Mention Morgan cars to your mates and I guarantee that you’ll be met with that most predictable of retorts: “Aren’t they all made of wood? Watch out for termites…” No matter how stylishly retro or affordable Morgans were, approaching the 21st century its manufacturing technique had come to define the brand as stuck in the past.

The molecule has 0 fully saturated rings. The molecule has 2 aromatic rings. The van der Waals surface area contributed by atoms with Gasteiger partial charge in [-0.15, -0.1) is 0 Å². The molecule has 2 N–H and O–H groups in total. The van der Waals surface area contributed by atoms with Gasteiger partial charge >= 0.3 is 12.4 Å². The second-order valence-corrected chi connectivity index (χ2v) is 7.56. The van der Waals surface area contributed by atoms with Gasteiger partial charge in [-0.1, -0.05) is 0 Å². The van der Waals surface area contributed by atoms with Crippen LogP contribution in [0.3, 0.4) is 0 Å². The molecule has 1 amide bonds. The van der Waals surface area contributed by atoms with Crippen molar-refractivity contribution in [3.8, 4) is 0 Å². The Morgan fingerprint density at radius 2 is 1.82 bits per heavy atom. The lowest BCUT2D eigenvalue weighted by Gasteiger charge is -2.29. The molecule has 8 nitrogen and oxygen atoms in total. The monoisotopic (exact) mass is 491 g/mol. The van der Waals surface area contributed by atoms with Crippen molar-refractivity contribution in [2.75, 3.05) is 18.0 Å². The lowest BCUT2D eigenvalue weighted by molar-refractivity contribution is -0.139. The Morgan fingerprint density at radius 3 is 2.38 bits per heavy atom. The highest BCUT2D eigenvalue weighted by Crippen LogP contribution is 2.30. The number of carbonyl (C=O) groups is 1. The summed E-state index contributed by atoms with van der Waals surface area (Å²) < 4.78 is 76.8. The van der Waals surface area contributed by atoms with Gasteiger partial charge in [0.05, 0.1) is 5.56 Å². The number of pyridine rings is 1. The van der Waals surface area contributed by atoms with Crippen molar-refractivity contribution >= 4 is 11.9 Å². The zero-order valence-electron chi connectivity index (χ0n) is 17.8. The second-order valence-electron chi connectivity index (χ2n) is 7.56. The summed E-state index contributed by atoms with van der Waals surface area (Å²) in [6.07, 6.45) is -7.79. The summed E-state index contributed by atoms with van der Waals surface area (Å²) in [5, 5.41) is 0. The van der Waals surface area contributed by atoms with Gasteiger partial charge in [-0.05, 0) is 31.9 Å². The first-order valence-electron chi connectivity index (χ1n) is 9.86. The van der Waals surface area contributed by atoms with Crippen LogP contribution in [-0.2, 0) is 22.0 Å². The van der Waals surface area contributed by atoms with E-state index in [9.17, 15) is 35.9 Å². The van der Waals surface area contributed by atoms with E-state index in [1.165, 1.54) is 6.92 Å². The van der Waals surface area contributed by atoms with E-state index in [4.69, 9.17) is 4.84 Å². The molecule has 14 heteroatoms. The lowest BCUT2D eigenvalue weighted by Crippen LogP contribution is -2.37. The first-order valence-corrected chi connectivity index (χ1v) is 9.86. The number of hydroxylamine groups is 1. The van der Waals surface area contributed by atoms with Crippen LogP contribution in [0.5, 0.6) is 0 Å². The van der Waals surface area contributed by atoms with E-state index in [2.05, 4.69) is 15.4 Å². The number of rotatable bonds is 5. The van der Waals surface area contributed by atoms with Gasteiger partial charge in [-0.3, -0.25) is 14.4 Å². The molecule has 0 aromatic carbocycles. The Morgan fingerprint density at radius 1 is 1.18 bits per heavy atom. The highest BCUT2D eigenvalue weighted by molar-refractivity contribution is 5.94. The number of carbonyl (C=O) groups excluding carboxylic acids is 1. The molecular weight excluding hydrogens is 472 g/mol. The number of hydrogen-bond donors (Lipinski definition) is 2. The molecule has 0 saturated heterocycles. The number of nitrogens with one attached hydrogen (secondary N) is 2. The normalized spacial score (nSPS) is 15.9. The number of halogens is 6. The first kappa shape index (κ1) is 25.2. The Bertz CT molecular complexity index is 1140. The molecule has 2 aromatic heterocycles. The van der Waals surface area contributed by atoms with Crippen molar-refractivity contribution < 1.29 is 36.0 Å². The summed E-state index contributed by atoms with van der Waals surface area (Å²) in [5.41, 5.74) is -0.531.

Morgan used to hold its own on road and track. At Le Mans in 1962 a factory-run Plus 4 Super Sports driven by Chris Lawrence and Richard Shepherd-Barron topped the 2-litre GT class, and that success could have come a year earlier if the ACO had not rejected the car for “looking too oldfashioned”. Morgans divided opinion even then.
In the mid-1990s, and approaching its centenary year, company head Charles Morgan decided it was time to prove that his family business could indeed cut it in the modern age and began work on the company’s first all-new design since 1964’s Plus Four Plus.